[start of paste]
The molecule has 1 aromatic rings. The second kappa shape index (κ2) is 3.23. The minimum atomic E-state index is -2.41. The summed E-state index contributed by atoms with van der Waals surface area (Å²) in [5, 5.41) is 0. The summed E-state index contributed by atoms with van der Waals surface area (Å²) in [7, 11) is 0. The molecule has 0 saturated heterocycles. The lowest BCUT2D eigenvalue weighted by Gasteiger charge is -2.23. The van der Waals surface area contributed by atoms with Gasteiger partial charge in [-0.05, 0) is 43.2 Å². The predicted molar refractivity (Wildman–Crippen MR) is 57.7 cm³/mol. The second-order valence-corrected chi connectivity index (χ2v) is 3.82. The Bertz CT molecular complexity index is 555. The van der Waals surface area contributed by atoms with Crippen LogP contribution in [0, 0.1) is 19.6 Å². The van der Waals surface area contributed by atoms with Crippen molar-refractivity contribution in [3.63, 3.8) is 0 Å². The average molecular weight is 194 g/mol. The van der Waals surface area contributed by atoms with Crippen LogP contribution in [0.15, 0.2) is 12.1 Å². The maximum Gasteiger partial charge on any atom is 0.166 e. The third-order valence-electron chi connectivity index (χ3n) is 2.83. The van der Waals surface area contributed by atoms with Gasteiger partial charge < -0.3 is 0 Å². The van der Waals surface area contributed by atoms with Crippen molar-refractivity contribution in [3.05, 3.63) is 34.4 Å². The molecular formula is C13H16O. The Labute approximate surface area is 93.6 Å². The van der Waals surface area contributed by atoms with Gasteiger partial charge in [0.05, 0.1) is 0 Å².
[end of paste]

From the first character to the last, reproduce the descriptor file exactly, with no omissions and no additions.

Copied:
The molecule has 1 aromatic rings. The second kappa shape index (κ2) is 3.23. The minimum atomic E-state index is -2.41. The summed E-state index contributed by atoms with van der Waals surface area (Å²) in [5, 5.41) is 0. The summed E-state index contributed by atoms with van der Waals surface area (Å²) in [7, 11) is 0. The molecule has 0 saturated heterocycles. The lowest BCUT2D eigenvalue weighted by Gasteiger charge is -2.23. The van der Waals surface area contributed by atoms with Gasteiger partial charge in [-0.05, 0) is 43.2 Å². The predicted molar refractivity (Wildman–Crippen MR) is 57.7 cm³/mol. The second-order valence-corrected chi connectivity index (χ2v) is 3.82. The Bertz CT molecular complexity index is 555. The van der Waals surface area contributed by atoms with Crippen LogP contribution in [0, 0.1) is 19.6 Å². The van der Waals surface area contributed by atoms with Crippen molar-refractivity contribution in [3.63, 3.8) is 0 Å². The average molecular weight is 194 g/mol. The van der Waals surface area contributed by atoms with Crippen LogP contribution in [0.15, 0.2) is 12.1 Å². The maximum Gasteiger partial charge on any atom is 0.166 e. The third-order valence-electron chi connectivity index (χ3n) is 2.83. The van der Waals surface area contributed by atoms with Gasteiger partial charge < -0.3 is 0 Å². The van der Waals surface area contributed by atoms with Crippen molar-refractivity contribution in [3.05, 3.63) is 34.4 Å². The molecular formula is C13H16O. The Labute approximate surface area is 93.6 Å². The van der Waals surface area contributed by atoms with Gasteiger partial charge in [0.05, 0.1) is 0 Å².